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Letters to the Editor: SLO Tribune readers write about Dana Reserve

The location of the proposed Dana Reserve housing development between Willow Road and Sandydale Drive in Nipomo. The Board of Supervisors is expected to vote on the project today.

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The Dana Reserve plan is unacceptable

The Dana Reserve project and the resulting excessive growth and degradation of our natural areas will have serious consequences for our quality of life and general health and well-being. The increase in the number of vehicle kilometers traveled and the increased emissions cause, among other things, a deterioration of air quality.

The county has set Nipomo’s growth rate at 1.8% and the Dana Reserve project will exceed that rate. This is unacceptable as Nipomo does not have the resources to manage the growth that the project will bring. Nipomo’s demographics classify it as a community of color, as approximately 56% of residents are BIPOC.

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It is an established fact that communities like ours are particularly vulnerable to the negative impacts of extreme growth and urban sprawl. Wise growth and conservation of our natural areas requires community collaboration, and the alternative plan is a joint effort led by the Nipomo Action Committee.

There is wisdom within our community to help provide answers to the pressing challenges we face, and we must do all we can to ensure Nipomo remains a vibrant, diverse and healthy place to live.

Carmen Alma Morales, Nipomo

Dana Reserve will help the employees of Lucia Mar

The Dana Reservation has committed to donating land to the Lucia Mar Unified School District. This will be for low-income housing, with priority given to teachers and district employees. Providing affordable housing options for our teachers and classified employees is critical to retaining a talented workforce and supporting the well-being of our schools. The exclusive negotiating agreement further underscores the developer’s commitment to working with the District and People’s Self Help Housing to ensure the success of this initiative. There will be 84 rental properties and the rent will be limited to a maximum of 30% of the tenant’s income.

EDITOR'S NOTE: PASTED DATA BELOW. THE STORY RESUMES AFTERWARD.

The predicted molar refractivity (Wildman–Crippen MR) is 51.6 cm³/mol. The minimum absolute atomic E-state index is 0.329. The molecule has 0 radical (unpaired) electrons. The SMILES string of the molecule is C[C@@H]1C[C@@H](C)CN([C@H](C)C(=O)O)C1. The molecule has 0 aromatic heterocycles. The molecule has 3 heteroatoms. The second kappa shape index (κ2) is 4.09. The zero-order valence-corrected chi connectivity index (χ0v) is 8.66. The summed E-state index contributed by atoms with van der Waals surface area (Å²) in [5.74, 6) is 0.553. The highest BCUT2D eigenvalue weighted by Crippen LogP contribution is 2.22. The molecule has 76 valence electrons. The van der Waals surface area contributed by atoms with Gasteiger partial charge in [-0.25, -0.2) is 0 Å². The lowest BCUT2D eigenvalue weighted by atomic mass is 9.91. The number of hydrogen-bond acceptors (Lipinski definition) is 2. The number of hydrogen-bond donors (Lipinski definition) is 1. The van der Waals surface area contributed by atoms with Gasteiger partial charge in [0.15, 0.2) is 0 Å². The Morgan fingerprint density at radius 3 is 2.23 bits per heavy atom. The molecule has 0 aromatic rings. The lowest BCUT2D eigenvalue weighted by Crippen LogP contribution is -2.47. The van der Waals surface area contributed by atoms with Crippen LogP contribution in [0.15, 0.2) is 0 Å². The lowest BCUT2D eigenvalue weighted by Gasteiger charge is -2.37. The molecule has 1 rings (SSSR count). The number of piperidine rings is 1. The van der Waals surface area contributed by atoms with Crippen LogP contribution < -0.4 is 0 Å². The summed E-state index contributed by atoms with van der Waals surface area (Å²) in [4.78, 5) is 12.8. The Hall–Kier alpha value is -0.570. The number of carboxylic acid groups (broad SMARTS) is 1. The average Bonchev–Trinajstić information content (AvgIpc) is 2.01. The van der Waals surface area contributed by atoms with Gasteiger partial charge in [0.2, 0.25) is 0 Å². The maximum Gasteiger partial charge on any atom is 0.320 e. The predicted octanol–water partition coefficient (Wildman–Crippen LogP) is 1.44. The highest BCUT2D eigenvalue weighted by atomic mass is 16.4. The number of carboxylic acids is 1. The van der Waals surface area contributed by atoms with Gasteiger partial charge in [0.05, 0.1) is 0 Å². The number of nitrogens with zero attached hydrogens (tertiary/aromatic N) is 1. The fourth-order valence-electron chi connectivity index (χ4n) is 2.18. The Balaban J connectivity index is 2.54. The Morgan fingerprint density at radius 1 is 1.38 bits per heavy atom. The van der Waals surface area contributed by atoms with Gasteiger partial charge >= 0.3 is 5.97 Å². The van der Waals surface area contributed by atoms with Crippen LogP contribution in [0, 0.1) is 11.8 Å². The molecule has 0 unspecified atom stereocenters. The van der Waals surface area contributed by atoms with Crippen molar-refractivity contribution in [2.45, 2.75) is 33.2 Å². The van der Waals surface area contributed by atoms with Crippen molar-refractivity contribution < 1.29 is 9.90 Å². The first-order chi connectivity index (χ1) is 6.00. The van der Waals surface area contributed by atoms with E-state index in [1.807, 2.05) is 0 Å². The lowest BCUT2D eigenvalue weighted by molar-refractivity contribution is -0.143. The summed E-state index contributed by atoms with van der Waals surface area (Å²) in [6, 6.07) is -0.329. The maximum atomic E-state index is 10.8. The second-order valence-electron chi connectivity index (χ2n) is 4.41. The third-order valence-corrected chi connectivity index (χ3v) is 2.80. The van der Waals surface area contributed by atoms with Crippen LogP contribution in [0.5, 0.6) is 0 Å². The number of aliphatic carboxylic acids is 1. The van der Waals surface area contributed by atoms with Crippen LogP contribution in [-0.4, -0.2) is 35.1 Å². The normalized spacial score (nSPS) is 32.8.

The district will not bear any financial burden for the construction or management of low-income housing, making this a win-win situation for all parties involved.

The mitigation agreement with the developer, recently approved by the district, demonstrates our commitment to minimizing any negative impacts to our school facilities, and ensuring that our students’ educational environment remains a top priority.

I commend the LMUSD Board of Education and the developer for their collaboration on this effort. Together we can create a more vibrant, inclusive, and sustainable future for our district employees and students.

Nancy DePue, Arroyo Grande

Editor’s note: Nancy DePue is the former superintendent of the Lucia Mar Unified School District.

Dana Reserve editorial ‘propaganda’

The Tribune’s editorial in support of the 288-acre Dana Reserve development in Nipomo read as if it had been written by the developer himself. It was so one-sided that it smacks of propaganda.

A project of this size would wipe out 3,094 oaks and Burton-Mesa chaparral. The scale of the destruction is breathtaking. This project would eliminate the storage of approximately 74 tons of CO2 per year. Certainly, the vastness of the Nipomo Mesa could provide housing sites without committing ecocide. As The Tribune’s editorial puts it, β€œThe planning process is so dysfunctional as to be nonsensical.” Let’s start over and sell the land to a land trust for actual preservation and find other locations more suitable for housing.

Mark Skinder

Los Osos